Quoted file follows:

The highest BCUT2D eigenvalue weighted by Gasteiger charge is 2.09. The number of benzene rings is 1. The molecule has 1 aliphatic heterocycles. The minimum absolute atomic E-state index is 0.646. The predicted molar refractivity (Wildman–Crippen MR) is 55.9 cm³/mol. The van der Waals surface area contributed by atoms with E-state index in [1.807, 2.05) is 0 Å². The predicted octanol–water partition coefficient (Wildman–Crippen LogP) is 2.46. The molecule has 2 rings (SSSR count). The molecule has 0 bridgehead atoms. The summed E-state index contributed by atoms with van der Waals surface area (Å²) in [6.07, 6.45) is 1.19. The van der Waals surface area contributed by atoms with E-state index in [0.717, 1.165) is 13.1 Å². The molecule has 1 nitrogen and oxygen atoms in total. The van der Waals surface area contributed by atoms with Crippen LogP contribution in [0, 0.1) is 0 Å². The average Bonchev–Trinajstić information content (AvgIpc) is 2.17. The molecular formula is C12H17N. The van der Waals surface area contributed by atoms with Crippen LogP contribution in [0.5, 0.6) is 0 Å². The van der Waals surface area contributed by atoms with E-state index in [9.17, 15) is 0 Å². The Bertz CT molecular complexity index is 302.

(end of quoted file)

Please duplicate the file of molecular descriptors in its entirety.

The highest BCUT2D eigenvalue weighted by Gasteiger charge is 2.09. The number of benzene rings is 1. The molecule has 1 aliphatic heterocycles. The minimum absolute atomic E-state index is 0.646. The predicted molar refractivity (Wildman–Crippen MR) is 55.9 cm³/mol. The van der Waals surface area contributed by atoms with E-state index in [1.807, 2.05) is 0 Å². The predicted octanol–water partition coefficient (Wildman–Crippen LogP) is 2.46. The molecule has 2 rings (SSSR count). The molecule has 0 bridgehead atoms. The summed E-state index contributed by atoms with van der Waals surface area (Å²) in [6.07, 6.45) is 1.19. The van der Waals surface area contributed by atoms with E-state index in [0.717, 1.165) is 13.1 Å². The molecule has 1 nitrogen and oxygen atoms in total. The van der Waals surface area contributed by atoms with Crippen LogP contribution in [0, 0.1) is 0 Å². The average Bonchev–Trinajstić information content (AvgIpc) is 2.17. The molecular formula is C12H17N. The van der Waals surface area contributed by atoms with Crippen LogP contribution in [0.5, 0.6) is 0 Å². The van der Waals surface area contributed by atoms with E-state index in [9.17, 15) is 0 Å². The Bertz CT molecular complexity index is 302.